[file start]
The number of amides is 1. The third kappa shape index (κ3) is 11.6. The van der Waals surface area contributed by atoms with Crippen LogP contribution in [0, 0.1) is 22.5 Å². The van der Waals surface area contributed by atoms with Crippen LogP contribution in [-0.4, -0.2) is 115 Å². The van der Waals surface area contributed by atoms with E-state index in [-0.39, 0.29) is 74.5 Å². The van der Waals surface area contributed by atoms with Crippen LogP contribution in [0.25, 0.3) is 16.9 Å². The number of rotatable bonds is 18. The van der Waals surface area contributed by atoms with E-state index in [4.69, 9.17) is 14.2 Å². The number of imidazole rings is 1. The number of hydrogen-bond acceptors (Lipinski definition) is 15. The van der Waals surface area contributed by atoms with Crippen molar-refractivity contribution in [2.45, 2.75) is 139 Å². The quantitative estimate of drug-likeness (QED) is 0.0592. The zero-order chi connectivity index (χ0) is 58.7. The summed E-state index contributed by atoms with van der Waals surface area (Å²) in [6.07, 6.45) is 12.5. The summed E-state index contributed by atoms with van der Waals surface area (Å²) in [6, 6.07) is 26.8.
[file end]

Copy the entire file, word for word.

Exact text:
The number of amides is 1. The third kappa shape index (κ3) is 11.6. The van der Waals surface area contributed by atoms with Crippen LogP contribution in [0, 0.1) is 22.5 Å². The van der Waals surface area contributed by atoms with Crippen LogP contribution in [-0.4, -0.2) is 115 Å². The van der Waals surface area contributed by atoms with E-state index in [-0.39, 0.29) is 74.5 Å². The van der Waals surface area contributed by atoms with Crippen LogP contribution in [0.25, 0.3) is 16.9 Å². The number of rotatable bonds is 18. The van der Waals surface area contributed by atoms with E-state index in [4.69, 9.17) is 14.2 Å². The number of imidazole rings is 1. The number of hydrogen-bond acceptors (Lipinski definition) is 15. The van der Waals surface area contributed by atoms with Crippen molar-refractivity contribution in [2.45, 2.75) is 139 Å². The quantitative estimate of drug-likeness (QED) is 0.0592. The zero-order chi connectivity index (χ0) is 58.7. The summed E-state index contributed by atoms with van der Waals surface area (Å²) in [6.07, 6.45) is 12.5. The summed E-state index contributed by atoms with van der Waals surface area (Å²) in [6, 6.07) is 26.8.